Peanut Brains

peanut butter


I have fond memories of childhood. Remember those peanut butter and jelly sandwiches—for me 1/2 a peanut butter sandwich and 1/2 a jelly sandwich—in the cafeteria? Remember the days when you didn’t need a note from the surgeon general to BRING something with peanuts into a school. Perhaps I am just getting old, but I have to say, in a graduating class of over 600, I honestly don’t recall anyone having the nut, dairy, egg allergies of today’s kids. One does NOT have to delve too deeply into the differences in lifestyle between yesterday’s devil-may-care, fly by the seat of your pants child rearing, and today’s everything we touch is potentially going to kill your kid standard.

Not having children, I can only speak as one who actually was a child (maybe still is). Fine, I get it. You only have your child’s best interests at heart, but a new study reported in the NY Times has me scratching my head in utter disbelief. The Times went so far as to call this study’s conclusion—that we should introduce “killer” nuts and dairy in the early months of your childs life— “a radical new treatment!” Radical? New?

Building immunities—exposing ones’ self to germs on a small scale is hardly a new concept in medicine. In fact, there was a study done in 2011 that showed children in day care, indeed, did get sick more often. However—and this is a biggie—by the time these same children got to grade school they were less likely to be sick. This research, done in Australia, says “Although children may become ill when first starting care, or when infections are spread in the care setting, there is no evidence that this leads to poorer health later on. Rather, it may be that exposure in infancy to a wider range of infectious diseases provides some protection against infections at school age.”

This leads me back to my “REALLY?” moment. The Time’s is heralding this study— introducing allergenic foods like peanut butter and eggs to babies as young as 4 to 6 months old from the study in the Journal of Allergy and Clinical Immunology: In Practice—as if it’s new and unheard of. But the reality is THIS IS A TRIED AND TRUE CONCEPT, PEOPLE! I will not divulge my age, but suffice it to say, I grew up loving music from the late 70’s and early 80’s. That being said, I don’t ever recall my mother fearing I’d go into anaphylactic shock when I came home from school and had a snack.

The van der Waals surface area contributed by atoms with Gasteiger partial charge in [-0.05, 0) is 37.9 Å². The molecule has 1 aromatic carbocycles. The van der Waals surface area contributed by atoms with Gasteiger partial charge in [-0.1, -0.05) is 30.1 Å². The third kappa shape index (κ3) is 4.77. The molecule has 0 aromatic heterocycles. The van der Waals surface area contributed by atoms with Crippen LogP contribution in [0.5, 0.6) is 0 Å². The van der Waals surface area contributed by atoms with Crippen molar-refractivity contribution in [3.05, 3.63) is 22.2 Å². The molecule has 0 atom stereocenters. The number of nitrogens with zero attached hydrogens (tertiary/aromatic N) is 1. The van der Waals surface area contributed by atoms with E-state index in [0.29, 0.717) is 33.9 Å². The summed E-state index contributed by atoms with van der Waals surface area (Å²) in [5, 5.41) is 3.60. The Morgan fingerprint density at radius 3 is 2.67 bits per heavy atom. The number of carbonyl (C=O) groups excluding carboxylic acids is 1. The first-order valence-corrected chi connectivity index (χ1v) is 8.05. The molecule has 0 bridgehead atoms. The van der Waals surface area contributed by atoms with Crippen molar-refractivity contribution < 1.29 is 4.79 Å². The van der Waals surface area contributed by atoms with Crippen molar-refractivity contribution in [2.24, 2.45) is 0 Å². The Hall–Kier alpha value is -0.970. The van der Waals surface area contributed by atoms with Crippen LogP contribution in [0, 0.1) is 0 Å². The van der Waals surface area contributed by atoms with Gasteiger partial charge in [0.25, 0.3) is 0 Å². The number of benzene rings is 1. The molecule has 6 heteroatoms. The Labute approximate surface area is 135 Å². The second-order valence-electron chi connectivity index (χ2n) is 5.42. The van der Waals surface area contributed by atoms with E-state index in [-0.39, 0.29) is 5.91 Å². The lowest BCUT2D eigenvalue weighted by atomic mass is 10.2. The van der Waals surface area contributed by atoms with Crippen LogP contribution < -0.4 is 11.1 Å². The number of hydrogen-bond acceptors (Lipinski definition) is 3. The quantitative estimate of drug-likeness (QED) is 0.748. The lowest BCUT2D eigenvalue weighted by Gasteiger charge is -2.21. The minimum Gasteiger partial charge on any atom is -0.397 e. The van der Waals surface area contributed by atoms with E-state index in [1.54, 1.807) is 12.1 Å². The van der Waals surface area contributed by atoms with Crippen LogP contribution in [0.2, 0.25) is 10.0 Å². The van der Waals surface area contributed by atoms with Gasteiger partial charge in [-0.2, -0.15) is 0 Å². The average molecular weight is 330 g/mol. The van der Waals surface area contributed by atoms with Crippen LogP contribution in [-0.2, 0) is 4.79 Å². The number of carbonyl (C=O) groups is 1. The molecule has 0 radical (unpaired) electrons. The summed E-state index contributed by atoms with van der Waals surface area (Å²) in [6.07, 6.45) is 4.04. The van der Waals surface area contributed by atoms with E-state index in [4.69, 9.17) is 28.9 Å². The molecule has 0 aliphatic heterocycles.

What have we done to an entire generation or two out of unfounded fears? I say this from a place of frustration. I’ve worked around doctors for…. Well….let’s just say a really long time. I read a lot of medical studies. I find it saddening and maddening that research is now showing that the number of young children affected by peanut allergies doubled between 1997 and 2002. Doubled! But you don’t need statistics to prove the obvious. HONESTLY…I find more than a very small handful of friends my age that have either the peanut thing or the dairy thing. There are exceptions to the theory that allergies are the new big thing. My brother has always been allergic to the lawn, but to this day I still believe that was so he didn’t have to mow it.

So really, is this new radical life changing information or just a concept that we’ve long known works on illnesses (why do you think the flu shot works?) being applied to allergies.

I’m going to go have some peanut butter right now. If this blog page goes silent, then you will know I was wrong. But I believe my own not too radical thinking will prevail. Exposure to all sorts of things can actually make us stronger. Just something to think about.


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